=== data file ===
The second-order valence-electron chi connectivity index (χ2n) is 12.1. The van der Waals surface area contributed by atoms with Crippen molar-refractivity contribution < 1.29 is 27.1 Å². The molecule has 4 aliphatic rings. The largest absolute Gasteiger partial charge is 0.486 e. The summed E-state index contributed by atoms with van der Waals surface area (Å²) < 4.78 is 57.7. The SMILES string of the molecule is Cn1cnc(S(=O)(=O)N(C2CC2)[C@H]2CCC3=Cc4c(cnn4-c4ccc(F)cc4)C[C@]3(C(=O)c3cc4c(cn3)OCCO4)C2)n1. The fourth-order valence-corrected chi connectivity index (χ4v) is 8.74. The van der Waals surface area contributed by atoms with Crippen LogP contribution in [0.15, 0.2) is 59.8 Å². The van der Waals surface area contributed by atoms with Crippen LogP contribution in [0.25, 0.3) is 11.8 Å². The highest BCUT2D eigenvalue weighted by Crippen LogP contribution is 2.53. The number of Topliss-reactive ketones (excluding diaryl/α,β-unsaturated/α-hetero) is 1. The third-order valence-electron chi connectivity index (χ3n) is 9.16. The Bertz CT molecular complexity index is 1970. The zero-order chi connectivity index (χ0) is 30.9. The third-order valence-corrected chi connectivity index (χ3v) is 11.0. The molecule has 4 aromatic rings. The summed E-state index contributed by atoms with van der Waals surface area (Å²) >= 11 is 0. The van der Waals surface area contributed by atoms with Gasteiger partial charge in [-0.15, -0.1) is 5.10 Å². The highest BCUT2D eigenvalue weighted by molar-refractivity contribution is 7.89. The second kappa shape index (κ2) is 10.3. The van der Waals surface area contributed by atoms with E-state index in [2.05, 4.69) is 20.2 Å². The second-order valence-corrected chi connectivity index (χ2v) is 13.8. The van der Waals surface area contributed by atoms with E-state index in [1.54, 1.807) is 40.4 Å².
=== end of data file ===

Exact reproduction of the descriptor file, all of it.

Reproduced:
The second-order valence-electron chi connectivity index (χ2n) is 12.1. The van der Waals surface area contributed by atoms with Crippen molar-refractivity contribution < 1.29 is 27.1 Å². The molecule has 4 aliphatic rings. The largest absolute Gasteiger partial charge is 0.486 e. The summed E-state index contributed by atoms with van der Waals surface area (Å²) < 4.78 is 57.7. The SMILES string of the molecule is Cn1cnc(S(=O)(=O)N(C2CC2)[C@H]2CCC3=Cc4c(cnn4-c4ccc(F)cc4)C[C@]3(C(=O)c3cc4c(cn3)OCCO4)C2)n1. The fourth-order valence-corrected chi connectivity index (χ4v) is 8.74. The van der Waals surface area contributed by atoms with Crippen LogP contribution in [0.15, 0.2) is 59.8 Å². The van der Waals surface area contributed by atoms with Crippen LogP contribution in [0.25, 0.3) is 11.8 Å². The highest BCUT2D eigenvalue weighted by Crippen LogP contribution is 2.53. The number of Topliss-reactive ketones (excluding diaryl/α,β-unsaturated/α-hetero) is 1. The third-order valence-electron chi connectivity index (χ3n) is 9.16. The Bertz CT molecular complexity index is 1970. The zero-order chi connectivity index (χ0) is 30.9. The third-order valence-corrected chi connectivity index (χ3v) is 11.0. The molecule has 4 aromatic rings. The summed E-state index contributed by atoms with van der Waals surface area (Å²) >= 11 is 0. The van der Waals surface area contributed by atoms with Gasteiger partial charge in [-0.15, -0.1) is 5.10 Å². The highest BCUT2D eigenvalue weighted by molar-refractivity contribution is 7.89. The second kappa shape index (κ2) is 10.3. The van der Waals surface area contributed by atoms with E-state index in [2.05, 4.69) is 20.2 Å². The second-order valence-corrected chi connectivity index (χ2v) is 13.8. The van der Waals surface area contributed by atoms with E-state index in [1.54, 1.807) is 40.4 Å².